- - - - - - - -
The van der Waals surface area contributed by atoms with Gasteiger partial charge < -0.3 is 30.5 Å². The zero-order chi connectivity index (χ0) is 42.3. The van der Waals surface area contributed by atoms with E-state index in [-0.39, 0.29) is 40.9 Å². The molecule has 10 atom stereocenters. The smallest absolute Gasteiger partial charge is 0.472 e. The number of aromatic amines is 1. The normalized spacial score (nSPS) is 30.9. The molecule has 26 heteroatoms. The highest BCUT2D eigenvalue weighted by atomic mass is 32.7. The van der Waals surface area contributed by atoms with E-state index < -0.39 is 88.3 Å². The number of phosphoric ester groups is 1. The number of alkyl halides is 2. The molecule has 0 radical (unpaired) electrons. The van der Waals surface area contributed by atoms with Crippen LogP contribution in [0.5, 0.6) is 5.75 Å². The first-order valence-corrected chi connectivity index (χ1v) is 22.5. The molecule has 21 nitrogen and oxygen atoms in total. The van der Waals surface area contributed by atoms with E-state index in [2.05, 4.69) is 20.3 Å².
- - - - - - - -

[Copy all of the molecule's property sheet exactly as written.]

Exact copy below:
The van der Waals surface area contributed by atoms with Gasteiger partial charge < -0.3 is 30.5 Å². The zero-order chi connectivity index (χ0) is 42.3. The van der Waals surface area contributed by atoms with E-state index in [-0.39, 0.29) is 40.9 Å². The molecule has 10 atom stereocenters. The smallest absolute Gasteiger partial charge is 0.472 e. The number of aromatic amines is 1. The normalized spacial score (nSPS) is 30.9. The molecule has 26 heteroatoms. The highest BCUT2D eigenvalue weighted by atomic mass is 32.7. The van der Waals surface area contributed by atoms with E-state index < -0.39 is 88.3 Å². The number of phosphoric ester groups is 1. The number of alkyl halides is 2. The molecule has 0 radical (unpaired) electrons. The van der Waals surface area contributed by atoms with Crippen LogP contribution in [0.5, 0.6) is 5.75 Å². The first-order valence-corrected chi connectivity index (χ1v) is 22.5. The molecule has 21 nitrogen and oxygen atoms in total. The van der Waals surface area contributed by atoms with E-state index in [2.05, 4.69) is 20.3 Å².